Places of worship shouldn’t reopen prematurely

Posted: Thu, 04 Jun 2020 by Stephen Evans

Church open sign

As a group of religious leaders threatens legal action over the closure of places of worship during the coronavirus crisis, Stephen Evans says public health must be the priority in deciding when to reopen them.

We're living through a public health crisis unprecedented in the modern era. At such a time the government has an obligation to take steps to protect people's lives – and unfortunately this involves temporary restrictions on individual freedoms. It should go without saying that any restrictions must be necessary to protect public health and proportionate to that aim.

But for now, we still can't get our hair cut, go swimming, get our nails done, go to the pub or attend football matches. And it's still not possible to attend a church, mosque, synagogue, temple or other place of worship, either.

The secretary of state for communities, Robert Jenrick, has made it clear that places of worship will only be opened when the government is confident that people can use these spaces safely and will not put themselves or others at risk. A specific 'places-of-worship task force' has been set up which includes representatives of faith groups. It agreed that reopening should be phased, and only happen when the evidence shows it's safe to do so.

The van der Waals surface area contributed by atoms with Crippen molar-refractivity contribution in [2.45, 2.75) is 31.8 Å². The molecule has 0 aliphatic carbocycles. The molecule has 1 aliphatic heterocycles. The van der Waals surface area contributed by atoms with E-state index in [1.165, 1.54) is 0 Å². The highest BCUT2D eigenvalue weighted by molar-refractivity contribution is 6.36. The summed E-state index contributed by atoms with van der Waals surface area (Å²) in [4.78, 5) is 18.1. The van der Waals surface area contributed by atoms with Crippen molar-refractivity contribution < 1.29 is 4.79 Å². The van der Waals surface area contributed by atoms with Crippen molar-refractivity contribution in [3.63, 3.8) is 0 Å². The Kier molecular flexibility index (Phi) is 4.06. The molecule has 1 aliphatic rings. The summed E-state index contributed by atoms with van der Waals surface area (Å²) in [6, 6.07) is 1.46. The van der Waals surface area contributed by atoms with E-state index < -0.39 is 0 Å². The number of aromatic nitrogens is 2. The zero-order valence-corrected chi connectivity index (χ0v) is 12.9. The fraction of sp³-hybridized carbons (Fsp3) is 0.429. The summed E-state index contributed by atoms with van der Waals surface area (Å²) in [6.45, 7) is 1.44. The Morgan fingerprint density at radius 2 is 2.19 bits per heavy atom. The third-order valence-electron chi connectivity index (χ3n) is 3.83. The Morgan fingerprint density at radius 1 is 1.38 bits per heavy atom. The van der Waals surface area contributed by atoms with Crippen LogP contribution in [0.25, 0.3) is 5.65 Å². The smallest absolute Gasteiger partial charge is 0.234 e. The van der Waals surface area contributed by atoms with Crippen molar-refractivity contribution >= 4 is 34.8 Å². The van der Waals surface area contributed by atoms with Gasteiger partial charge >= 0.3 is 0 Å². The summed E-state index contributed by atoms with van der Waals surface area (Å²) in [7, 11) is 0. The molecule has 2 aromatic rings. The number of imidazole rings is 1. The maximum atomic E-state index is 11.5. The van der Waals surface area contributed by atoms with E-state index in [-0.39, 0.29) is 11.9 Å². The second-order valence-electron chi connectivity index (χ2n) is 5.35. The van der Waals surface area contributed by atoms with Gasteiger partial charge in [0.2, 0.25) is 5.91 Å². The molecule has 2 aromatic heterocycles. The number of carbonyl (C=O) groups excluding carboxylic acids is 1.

A small coalition of bishops and religious leaders have taken issue with this and threatened legal action to force the government to allow places of worship to open. Their letter threatening a judicial review warns that the state closure of churches is "unlawful and unnecessary" and "an extreme interference" with human rights.

A major bone of contention is that the government's roadmap to lift restrictions puts places of worship in the same category as pubs, restaurants, cinemas, hairdressers and beauty salons.

The fringe coalition of 'religious leaders' rejects any secular assessment which considers church services "less important than steady food supplies and protection of health". Instead they ask the government to bow down before the "believer's worldview" that attending a church service is vital for "achieving eternal salvation of the soul, which is infinitely more important than even a survival of the body."

Disdain for secularism runs through the letter like the words on a stick of Blackpool rock. "If churches are to be closed, that must not be done by people who may well have never been to a church in their lives", it insists.

Amid all the pomposity and bluster of the letter, the clear line of argument is that religion should be above the law.

The assorted bishops claim that closure and opening of churches for services is "a matter for ecclesiastical authorities and not for temporal ones". They reject any secular public health test for the opening of places of worship and demand it must be a theological one.

This is dangerous nonsense. It would effectively mean the churches are a law unto themselves, and to hell with the ramifications for public health.

This is particularly reckless given the prevalence of deadly coronavirus clusters associated with religious gatherings around the world.

Despite religious services acting as hotbeds for Covid-19 outbreaks in the United States and beyond (in South Korea over 5,000 cases were traced to one person at a religious service) evangelical Christians, spurred on by President Trump, are defying or demanding exemptions from public health orders temporarily barring public gatherings.